Significant progression-free survival and overall survival benefits were demonstrated with rivoceranib plus camrelizumab for patients with unresectable hepatocellular carcinoma when used in the first-line setting.
In the phase 3 CARES 310 study (NCT03764293), the combination of rivoceranib, an oral tyrosine kinase inhibitor (TKI) and camrelizumab, a PD-1 inhibitor, produced a statistically significant and clinically meaningful benefit in progression-free survival (PFS) and overall survival (OS) vs sorafenib (Nexavar) for the first-line treatment of previously untreated patients with unresectable hepatocellular carcinoma (uHCC), according to data published in The Lancet.1
Patients with advanced disease and uHCC are in need of more treatment options, and since benefits of immunotherapy plus an anti-angiogenic TKI in uHCC are unclear, the phase 3 CARES 310 study planned to camrelizumab plus rivoceranib in this patient population.
“Patients with hepatocellular carcinoma have many treatment options. However, the majority of patients present with advanced disease or recur despite intervention such as surgery. Those patients who are not suitable for ablative or curative approaches with surgery transplant, local ablation with the microwave or radiofrequency ablation, and even treatments that are hepatic arterial driven, those patients are generally treated with systemic therapy if they've had progressive disease despite those therapies and are otherwise not candidates,” Laura Dawson, MD, FRCPC of Princess Margaret Cancer Centre, told Targeted OncologyTM.
At a median follow-up of 7.8 months (interquartile range [IQR], 4.1-10.6) for the primary PFS analysis, 272 patients were treated with the combination of rivoceranib plus camrelizumab and had a median PFS of 5.6 months (95% CI, 5.5-6.3) vs 3.7 months (95% CI, 2.8-3.7) for the 271 patients treated with sorafenib (HR, 0.52; 95% CI, 0.41-0.65; 1-sided P <.0001).2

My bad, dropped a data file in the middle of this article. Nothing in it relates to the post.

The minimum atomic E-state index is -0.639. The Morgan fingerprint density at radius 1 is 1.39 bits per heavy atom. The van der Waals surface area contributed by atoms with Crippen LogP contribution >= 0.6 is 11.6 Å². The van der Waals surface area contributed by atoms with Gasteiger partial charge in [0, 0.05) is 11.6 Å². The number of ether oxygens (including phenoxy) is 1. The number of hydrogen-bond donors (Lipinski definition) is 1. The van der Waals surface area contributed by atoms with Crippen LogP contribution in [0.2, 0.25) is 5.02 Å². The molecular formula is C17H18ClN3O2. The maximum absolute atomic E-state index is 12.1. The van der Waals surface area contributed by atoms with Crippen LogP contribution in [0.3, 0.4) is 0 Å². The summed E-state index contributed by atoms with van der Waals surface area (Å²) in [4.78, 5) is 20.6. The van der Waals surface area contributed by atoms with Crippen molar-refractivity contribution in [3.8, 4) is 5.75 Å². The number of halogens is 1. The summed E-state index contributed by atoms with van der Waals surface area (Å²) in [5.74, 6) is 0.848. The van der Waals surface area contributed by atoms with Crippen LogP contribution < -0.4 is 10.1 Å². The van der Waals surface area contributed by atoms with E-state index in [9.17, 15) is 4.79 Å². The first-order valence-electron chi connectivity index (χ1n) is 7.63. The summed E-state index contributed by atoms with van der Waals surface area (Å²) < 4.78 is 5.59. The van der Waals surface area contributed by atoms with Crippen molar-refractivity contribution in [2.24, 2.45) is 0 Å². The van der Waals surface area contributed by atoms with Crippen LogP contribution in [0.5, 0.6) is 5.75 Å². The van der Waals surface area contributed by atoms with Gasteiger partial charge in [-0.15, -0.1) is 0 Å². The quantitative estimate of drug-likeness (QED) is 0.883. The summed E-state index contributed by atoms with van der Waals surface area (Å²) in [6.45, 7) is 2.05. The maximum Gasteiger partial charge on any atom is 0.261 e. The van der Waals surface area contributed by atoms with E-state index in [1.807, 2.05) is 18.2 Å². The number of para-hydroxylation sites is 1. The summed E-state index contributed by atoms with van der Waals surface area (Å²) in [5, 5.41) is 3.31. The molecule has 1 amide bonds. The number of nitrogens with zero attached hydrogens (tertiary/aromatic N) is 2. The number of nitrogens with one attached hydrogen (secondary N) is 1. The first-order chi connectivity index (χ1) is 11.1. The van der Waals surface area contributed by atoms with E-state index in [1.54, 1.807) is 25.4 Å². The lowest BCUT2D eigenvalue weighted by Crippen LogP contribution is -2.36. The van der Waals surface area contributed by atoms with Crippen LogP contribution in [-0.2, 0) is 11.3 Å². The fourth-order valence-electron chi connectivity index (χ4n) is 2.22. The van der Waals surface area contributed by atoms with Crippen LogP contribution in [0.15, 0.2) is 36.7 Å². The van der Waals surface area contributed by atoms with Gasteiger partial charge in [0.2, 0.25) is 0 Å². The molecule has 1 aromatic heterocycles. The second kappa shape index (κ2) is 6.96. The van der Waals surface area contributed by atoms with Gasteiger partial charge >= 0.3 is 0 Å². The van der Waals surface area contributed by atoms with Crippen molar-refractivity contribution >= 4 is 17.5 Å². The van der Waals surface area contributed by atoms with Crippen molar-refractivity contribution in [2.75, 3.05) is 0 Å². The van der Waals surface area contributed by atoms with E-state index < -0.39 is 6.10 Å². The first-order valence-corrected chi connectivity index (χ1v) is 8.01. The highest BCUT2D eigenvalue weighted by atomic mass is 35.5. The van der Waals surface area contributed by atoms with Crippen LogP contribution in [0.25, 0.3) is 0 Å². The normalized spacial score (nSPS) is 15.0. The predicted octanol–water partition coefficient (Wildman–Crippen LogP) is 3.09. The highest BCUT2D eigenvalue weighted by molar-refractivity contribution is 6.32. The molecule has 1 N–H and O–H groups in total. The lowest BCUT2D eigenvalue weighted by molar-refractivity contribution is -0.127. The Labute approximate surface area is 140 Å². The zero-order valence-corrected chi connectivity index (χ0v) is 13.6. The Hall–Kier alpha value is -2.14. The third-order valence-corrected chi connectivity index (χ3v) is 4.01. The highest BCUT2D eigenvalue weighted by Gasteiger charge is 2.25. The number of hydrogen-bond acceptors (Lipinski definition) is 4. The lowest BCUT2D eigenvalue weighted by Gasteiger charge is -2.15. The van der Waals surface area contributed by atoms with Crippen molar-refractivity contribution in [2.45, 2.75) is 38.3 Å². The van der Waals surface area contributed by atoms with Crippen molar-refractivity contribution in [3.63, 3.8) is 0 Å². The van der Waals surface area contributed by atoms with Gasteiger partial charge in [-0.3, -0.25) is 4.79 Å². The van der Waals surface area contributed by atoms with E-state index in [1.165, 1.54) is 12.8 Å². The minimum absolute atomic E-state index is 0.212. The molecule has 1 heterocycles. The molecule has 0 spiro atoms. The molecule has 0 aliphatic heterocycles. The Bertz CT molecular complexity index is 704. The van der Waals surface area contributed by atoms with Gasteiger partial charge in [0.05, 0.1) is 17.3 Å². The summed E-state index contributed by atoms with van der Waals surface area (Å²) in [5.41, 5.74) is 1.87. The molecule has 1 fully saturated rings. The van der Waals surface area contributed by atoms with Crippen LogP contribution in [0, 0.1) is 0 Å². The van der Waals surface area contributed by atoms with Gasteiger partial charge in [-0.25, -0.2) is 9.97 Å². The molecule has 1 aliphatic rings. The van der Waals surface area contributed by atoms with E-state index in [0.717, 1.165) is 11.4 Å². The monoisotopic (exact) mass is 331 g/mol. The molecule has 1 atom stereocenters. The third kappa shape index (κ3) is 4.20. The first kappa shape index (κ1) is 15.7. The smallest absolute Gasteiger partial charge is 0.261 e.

For the interim OS analysis with a median follow-up of 14.5 months (IQR, 9.1-18.7), the median OS for patients given the combination was 22.1 months (95% CI, 19.1-27.2) compared with 15.2 months (95% CI, 13.0-18.5) for those treated with sorafenib (HR, 0.62; 95% CI, 0.49-0.80; 1-sided P <.0001). Additionally, the confirmed overall response rate (ORR) for camrelizumab plus rivoceranib was 25.4% (95% CI, 20.3-31.0) vs 5.9% (95% CI, 3.4-9.4) with sorafenib.3
Regarding safety, 99% of patients given rivoceranib and camrelizumab arm had at least 1 any-grade adverse event (AE), as well as 99% of patients given sorafenib, and grade 3 or higher AEs were seen in 88% and 68% of patients, respectively.2
“As evidenced in the CARES 310 study, camrelizumab plus rivoceranib demonstrates significant promise as a potentially improved therapy for advanced HCC,” said Saeho Chong, chief executive officer of Elevar Therapeutics, in a press release.1 “Elevar is pleased The Lancet, a prestigious peer-reviewed journal, recognized the significance of these results as we continue to work toward commercial development of this combined therapy.”
Previously on July 17, 2023, the FDA accepted a new drug application for rivoceranib plus camrelizumab for the first-line treatment for patients with uHCC. Findings from the phase 3 CARES 310 study supported this regulatory decision.3
In the randomized, open-label, international CARES 310 trial, patients aged 18 years and older with unresectable or metastatic HCC who had not previously received any systemic therapy were randomly assigned in a 1:1 ratio and treated with 200 mg of intravenous camrelizumab every 2 weeks plus 250 mg of oral rivoceranib 250 mg once per day, or 400 mg of oral sorafenib twice per day.4 Treatment was given in 28-day cycles, which continued until unacceptable toxicity, withdrawal of consent, disease progression confirmed by blinded independent review committee (BIRC) per RECIST v1.1 criteria, or investigator's decision.